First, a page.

May 8, 2012
Judge Suggests Trimming Ten Commandments to Six
Proposal could provide a compromise to First Amendment case at a Virginia public high school.
A federal judge in Virginia has proposed that two parties involved in a dispute over the display of the Ten Commandments at a public high school should consider modifying the display by removing the four Commandments that mention God.
The American Civil Liberties Union of Virginia sued the Giles County School Board on behalf of a student over a Ten Commandments display at Narrows High School, arguing that it violated the First Amendment’s protection against endorsement of religion. The school board said the Commandments were part of a larger display of historical documents and therefore not religious.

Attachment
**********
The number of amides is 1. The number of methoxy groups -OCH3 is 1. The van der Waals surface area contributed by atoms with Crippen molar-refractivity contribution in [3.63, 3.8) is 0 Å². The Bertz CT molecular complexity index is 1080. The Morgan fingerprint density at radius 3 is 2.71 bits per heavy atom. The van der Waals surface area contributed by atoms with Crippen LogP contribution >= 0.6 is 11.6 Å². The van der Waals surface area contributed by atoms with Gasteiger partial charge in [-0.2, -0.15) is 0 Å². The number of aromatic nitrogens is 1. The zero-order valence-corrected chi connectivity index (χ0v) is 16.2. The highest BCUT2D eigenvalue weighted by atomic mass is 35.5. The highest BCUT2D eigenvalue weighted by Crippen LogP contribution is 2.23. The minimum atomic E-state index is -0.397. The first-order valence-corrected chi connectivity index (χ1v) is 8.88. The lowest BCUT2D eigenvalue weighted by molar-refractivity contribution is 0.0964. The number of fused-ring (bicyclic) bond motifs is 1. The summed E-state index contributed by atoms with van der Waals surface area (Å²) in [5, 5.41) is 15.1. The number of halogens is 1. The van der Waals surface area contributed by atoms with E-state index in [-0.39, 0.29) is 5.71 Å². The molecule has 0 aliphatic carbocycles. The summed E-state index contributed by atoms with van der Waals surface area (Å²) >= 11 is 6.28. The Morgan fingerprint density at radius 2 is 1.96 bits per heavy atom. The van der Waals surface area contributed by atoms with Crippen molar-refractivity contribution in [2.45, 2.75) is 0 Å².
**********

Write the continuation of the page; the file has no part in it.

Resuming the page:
The Commandments were already removed once from the school, but the school board voted 3-2 last summer to reinstall them after pressure from the community—a move that the ACLU argued was religion-based.
U.S. District Judge Michael Urbanski sent the case into mediation this week. “If indeed this issue is not about God, why wouldn’t it make sense for Giles County to say, ‘Let’s go back and just post the bottom six [commandments]?’” Urbanski said during the hearing.
Giles County hopes to resolve the issue without a trial, as it could face huge legal costs if the ACLU wins. Both sides will meet with Magistrate Judge Robert Ballou for mediation sessions in the coming weeks, The Roanoke Times reported.
Christianity Today has covered many Ten Commandments cases in the past, including extended coverage of the landmark case in Alabama. A 2005 editorial also highlighted the Supreme Court's inconsistent stance on the display of the Ten Commandments.